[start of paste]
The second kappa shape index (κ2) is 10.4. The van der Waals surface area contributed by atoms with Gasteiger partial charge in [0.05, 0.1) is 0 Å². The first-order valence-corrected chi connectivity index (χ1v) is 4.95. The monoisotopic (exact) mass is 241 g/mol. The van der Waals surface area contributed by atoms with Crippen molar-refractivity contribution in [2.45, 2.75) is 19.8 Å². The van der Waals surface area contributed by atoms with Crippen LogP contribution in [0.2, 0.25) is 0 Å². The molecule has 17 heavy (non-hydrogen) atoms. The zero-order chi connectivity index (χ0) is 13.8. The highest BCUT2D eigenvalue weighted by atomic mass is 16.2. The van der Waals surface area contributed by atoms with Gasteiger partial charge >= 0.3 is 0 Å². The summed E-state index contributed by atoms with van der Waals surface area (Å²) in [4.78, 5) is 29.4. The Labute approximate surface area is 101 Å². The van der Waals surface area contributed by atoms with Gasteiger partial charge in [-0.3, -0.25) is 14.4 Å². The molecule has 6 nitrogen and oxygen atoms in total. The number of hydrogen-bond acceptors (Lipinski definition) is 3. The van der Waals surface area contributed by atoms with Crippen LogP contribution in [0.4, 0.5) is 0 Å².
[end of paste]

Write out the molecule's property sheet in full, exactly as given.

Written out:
The second kappa shape index (κ2) is 10.4. The van der Waals surface area contributed by atoms with Gasteiger partial charge in [0.05, 0.1) is 0 Å². The first-order valence-corrected chi connectivity index (χ1v) is 4.95. The monoisotopic (exact) mass is 241 g/mol. The van der Waals surface area contributed by atoms with Crippen molar-refractivity contribution in [2.45, 2.75) is 19.8 Å². The van der Waals surface area contributed by atoms with Crippen LogP contribution in [0.2, 0.25) is 0 Å². The molecule has 17 heavy (non-hydrogen) atoms. The zero-order chi connectivity index (χ0) is 13.8. The highest BCUT2D eigenvalue weighted by atomic mass is 16.2. The van der Waals surface area contributed by atoms with Gasteiger partial charge >= 0.3 is 0 Å². The summed E-state index contributed by atoms with van der Waals surface area (Å²) in [4.78, 5) is 29.4. The Labute approximate surface area is 101 Å². The van der Waals surface area contributed by atoms with Gasteiger partial charge in [-0.3, -0.25) is 14.4 Å². The molecule has 6 nitrogen and oxygen atoms in total. The number of hydrogen-bond acceptors (Lipinski definition) is 3. The van der Waals surface area contributed by atoms with Crippen LogP contribution in [0.4, 0.5) is 0 Å².